Thousands of pointless "eyesore" road signs could be removed from Britain's roads under new powers that are being given to local councils.
Transport Secretary Patrick McLoughlin says the measures, which have been largely welcomed by the RAC, will help councils rid their roads of pointless signs that can distract motorists and create an eyesore.
The move, he says, could help save councils in England, Wales and Scotland a total of £30 million between now and the end of the decade.
Removing the signs, he adds, will leave motorists with only the essential ones that they require to drive safely.
The Department for Transport (DfT) says a taskforce led by former international development minister Sir Alan Duncan will look at removing pointless signing.
The measures, which are being introduced on Friday, will enable councils to decide, for example, how many speed limit repeater signs are required on their roads.
Other planned changes include enabling permit parking zones and cycle lanes to be signed with just a road marking instead of markings and a sign.
The DfT says there are now more than four-and-a-half million road signs in England - over two million more than there were in 1993.
RAC spokesman Simon Williams said: "Signage is at its most effective when it's well designed and used in just the right location - and that location is rarely one that is surrounded by a plethora of other signs.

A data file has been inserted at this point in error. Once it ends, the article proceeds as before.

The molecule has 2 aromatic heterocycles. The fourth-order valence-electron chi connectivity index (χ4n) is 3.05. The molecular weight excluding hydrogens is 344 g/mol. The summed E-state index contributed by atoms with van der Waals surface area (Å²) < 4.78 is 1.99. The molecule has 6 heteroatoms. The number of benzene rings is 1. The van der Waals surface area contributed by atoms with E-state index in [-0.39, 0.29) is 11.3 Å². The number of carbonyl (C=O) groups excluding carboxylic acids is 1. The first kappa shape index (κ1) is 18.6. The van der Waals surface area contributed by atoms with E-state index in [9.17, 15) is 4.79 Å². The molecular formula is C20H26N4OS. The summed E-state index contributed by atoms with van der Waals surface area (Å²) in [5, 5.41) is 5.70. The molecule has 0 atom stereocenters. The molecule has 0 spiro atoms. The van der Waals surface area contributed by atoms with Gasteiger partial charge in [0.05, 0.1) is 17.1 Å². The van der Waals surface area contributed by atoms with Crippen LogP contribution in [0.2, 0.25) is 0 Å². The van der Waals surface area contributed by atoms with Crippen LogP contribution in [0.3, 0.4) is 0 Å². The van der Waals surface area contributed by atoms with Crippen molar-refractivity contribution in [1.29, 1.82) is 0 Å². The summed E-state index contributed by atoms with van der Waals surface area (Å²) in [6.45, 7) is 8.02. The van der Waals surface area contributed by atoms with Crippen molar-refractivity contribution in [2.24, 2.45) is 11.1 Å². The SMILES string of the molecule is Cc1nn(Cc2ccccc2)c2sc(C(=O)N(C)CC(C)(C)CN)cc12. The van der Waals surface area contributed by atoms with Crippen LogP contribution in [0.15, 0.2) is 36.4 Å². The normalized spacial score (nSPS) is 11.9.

"A move to de-clutter our roadsides therefore makes a lot of practical, as well as economic sense, and will be welcomed by the 63% of motorists we spoke to that said our roads are too full of unnecessary signage.
"While responsibility for local signage should rest with councils, we do not believe the option of axing small speed limit repeater signs makes much sense. All road users benefit from regular reminders of the speed limit, especially on roads where the limit is not immediately obvious.
"We welcome 'use by' dates on signage - we've all seen signs announcing 'new road layout ahead' when the layout changed many months, if not years ago. Giving residents the power to ask councils to take down expired signs makes perfect sense, although we hope that cases of people having to do this will become exception rather than the norm."
Copyright Press Association 2016. Motoring News articles do not reflect the RAC's views unless clearly stated.